Wayne Crews and I have a fun piece up at RealClearMarkets that ties together the Barbie movie, the vintage toy market, and Nobel economist George Akerlof’s famous article ”The Market for ‘Lemons.’” The Barbie movie’s popularity has increased interest in the market for Barbie and other toys, such as Hot Wheels (invented by Barbie creator Ruth Handler’s husband). But there are a lot of lemons in the toy market, which has caused some problems.
Collectors most value toys that are still in their original packaging. Unmodified toys still in good condition are the second-most valuable category. But tome sneaky sellers are putting restoration jobs and fakes on the market, and passing them off as originals. Because it can be hard to tell genuine originals from fakes:
Some markets have asymmetric information. This means that the customer knows less than the seller does about the quality of, say, a car (in Akerlof’s telling, real cars, not Mattel). That uncertainty means customers are less willing to pay full price for something that might turn out to be a lemon. The less trust consumers have, the less they’re willing to pay.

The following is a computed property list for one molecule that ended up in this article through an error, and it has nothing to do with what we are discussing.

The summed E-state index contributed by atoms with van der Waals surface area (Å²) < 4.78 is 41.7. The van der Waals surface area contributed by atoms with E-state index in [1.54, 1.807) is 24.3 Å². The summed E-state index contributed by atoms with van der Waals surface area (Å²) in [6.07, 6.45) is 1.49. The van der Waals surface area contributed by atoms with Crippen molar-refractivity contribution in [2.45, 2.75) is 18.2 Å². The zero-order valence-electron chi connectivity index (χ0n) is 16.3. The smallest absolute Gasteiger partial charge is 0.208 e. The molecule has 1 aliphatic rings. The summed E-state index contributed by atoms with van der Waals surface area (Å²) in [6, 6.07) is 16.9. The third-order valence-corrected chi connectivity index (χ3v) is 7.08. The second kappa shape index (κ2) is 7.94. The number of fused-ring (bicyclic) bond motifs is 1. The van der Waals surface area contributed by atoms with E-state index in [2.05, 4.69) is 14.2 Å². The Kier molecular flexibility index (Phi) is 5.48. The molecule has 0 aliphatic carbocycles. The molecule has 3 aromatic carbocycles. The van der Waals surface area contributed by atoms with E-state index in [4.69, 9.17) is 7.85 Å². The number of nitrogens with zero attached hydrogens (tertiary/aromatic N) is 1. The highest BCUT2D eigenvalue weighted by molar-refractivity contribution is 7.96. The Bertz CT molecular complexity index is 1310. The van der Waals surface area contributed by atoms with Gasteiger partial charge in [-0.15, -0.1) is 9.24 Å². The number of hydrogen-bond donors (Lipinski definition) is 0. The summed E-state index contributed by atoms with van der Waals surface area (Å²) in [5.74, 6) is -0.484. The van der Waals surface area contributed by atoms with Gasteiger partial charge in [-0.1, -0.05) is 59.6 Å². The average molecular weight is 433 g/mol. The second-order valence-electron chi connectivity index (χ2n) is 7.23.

Often, they are only willing to pay the average price when they cannot distinguish a sub-par from high quality offering. The problem is that that’s great for lemon sellers—or in our case, sneaky resto hawkers of die cast Hot Wheels or vintage Barbies; but it punishes authentic sellers, who have a hard time finding buyers willing to pay full price for authentic goods. In many cases, authentic sellers won’t bother selling at all, which makes it harder for consumers to find collectables they seek. Lemon-related price declines decrease the supply of authentic vintage toys.
Read the whole thing here.